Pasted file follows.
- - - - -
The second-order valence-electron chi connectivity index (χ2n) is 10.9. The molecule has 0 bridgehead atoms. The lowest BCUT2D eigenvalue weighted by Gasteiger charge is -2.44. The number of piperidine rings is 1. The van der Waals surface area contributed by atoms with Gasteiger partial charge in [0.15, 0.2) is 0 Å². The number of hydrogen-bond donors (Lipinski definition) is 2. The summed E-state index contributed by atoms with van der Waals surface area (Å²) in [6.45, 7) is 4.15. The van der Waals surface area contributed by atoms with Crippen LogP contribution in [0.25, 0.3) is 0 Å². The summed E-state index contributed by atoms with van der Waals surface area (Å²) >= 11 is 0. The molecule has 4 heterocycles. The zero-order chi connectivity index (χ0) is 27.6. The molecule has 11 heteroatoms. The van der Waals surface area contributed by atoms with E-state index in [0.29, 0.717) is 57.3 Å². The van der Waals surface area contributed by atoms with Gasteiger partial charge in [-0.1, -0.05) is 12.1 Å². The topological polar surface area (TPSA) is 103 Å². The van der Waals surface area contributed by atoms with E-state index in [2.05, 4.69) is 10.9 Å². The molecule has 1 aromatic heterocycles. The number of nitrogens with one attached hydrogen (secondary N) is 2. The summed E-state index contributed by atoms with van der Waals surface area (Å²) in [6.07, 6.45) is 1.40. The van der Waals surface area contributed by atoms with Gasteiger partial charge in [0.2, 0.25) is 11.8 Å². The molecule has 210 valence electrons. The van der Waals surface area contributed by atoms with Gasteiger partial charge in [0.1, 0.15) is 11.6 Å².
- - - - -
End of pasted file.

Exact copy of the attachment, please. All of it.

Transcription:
The second-order valence-electron chi connectivity index (χ2n) is 10.9. The molecule has 0 bridgehead atoms. The lowest BCUT2D eigenvalue weighted by Gasteiger charge is -2.44. The number of piperidine rings is 1. The van der Waals surface area contributed by atoms with Gasteiger partial charge in [0.15, 0.2) is 0 Å². The number of hydrogen-bond donors (Lipinski definition) is 2. The summed E-state index contributed by atoms with van der Waals surface area (Å²) in [6.45, 7) is 4.15. The van der Waals surface area contributed by atoms with Crippen LogP contribution in [0.25, 0.3) is 0 Å². The summed E-state index contributed by atoms with van der Waals surface area (Å²) >= 11 is 0. The molecule has 4 heterocycles. The zero-order chi connectivity index (χ0) is 27.6. The molecule has 11 heteroatoms. The van der Waals surface area contributed by atoms with E-state index in [0.29, 0.717) is 57.3 Å². The van der Waals surface area contributed by atoms with Gasteiger partial charge in [-0.1, -0.05) is 12.1 Å². The topological polar surface area (TPSA) is 103 Å². The van der Waals surface area contributed by atoms with E-state index in [2.05, 4.69) is 10.9 Å². The molecule has 1 aromatic heterocycles. The number of nitrogens with one attached hydrogen (secondary N) is 2. The summed E-state index contributed by atoms with van der Waals surface area (Å²) in [6.07, 6.45) is 1.40. The van der Waals surface area contributed by atoms with Gasteiger partial charge in [0.2, 0.25) is 11.8 Å². The molecule has 210 valence electrons. The van der Waals surface area contributed by atoms with Gasteiger partial charge in [0.1, 0.15) is 11.6 Å².